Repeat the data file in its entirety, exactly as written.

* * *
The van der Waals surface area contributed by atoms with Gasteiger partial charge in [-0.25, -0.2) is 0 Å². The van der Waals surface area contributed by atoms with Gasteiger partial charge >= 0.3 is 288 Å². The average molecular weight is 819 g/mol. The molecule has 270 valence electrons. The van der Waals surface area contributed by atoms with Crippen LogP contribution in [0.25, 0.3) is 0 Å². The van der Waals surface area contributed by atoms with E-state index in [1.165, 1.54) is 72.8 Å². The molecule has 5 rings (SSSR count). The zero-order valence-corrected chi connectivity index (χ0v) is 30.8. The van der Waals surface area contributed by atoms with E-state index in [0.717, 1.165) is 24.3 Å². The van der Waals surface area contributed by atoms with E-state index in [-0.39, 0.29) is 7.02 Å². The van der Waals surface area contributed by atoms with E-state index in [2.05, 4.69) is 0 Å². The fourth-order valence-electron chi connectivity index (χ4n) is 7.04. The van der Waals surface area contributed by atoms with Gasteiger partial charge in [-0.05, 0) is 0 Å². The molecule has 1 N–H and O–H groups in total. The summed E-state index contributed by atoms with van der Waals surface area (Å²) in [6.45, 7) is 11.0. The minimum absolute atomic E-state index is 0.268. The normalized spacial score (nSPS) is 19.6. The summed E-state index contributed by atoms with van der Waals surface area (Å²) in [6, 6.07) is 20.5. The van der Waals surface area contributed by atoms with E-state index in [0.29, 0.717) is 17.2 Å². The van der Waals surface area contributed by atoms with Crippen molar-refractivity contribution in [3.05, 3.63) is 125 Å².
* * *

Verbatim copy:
The van der Waals surface area contributed by atoms with Gasteiger partial charge in [-0.25, -0.2) is 0 Å². The van der Waals surface area contributed by atoms with Gasteiger partial charge >= 0.3 is 288 Å². The average molecular weight is 819 g/mol. The molecule has 270 valence electrons. The van der Waals surface area contributed by atoms with Crippen LogP contribution in [0.25, 0.3) is 0 Å². The van der Waals surface area contributed by atoms with E-state index in [1.165, 1.54) is 72.8 Å². The molecule has 5 rings (SSSR count). The zero-order valence-corrected chi connectivity index (χ0v) is 30.8. The van der Waals surface area contributed by atoms with E-state index in [0.717, 1.165) is 24.3 Å². The van der Waals surface area contributed by atoms with E-state index in [-0.39, 0.29) is 7.02 Å². The van der Waals surface area contributed by atoms with E-state index in [2.05, 4.69) is 0 Å². The fourth-order valence-electron chi connectivity index (χ4n) is 7.04. The van der Waals surface area contributed by atoms with Gasteiger partial charge in [-0.05, 0) is 0 Å². The molecule has 1 N–H and O–H groups in total. The summed E-state index contributed by atoms with van der Waals surface area (Å²) in [6.45, 7) is 11.0. The minimum absolute atomic E-state index is 0.268. The normalized spacial score (nSPS) is 19.6. The summed E-state index contributed by atoms with van der Waals surface area (Å²) in [6, 6.07) is 20.5. The van der Waals surface area contributed by atoms with E-state index in [0.29, 0.717) is 17.2 Å². The van der Waals surface area contributed by atoms with Crippen molar-refractivity contribution in [3.05, 3.63) is 125 Å².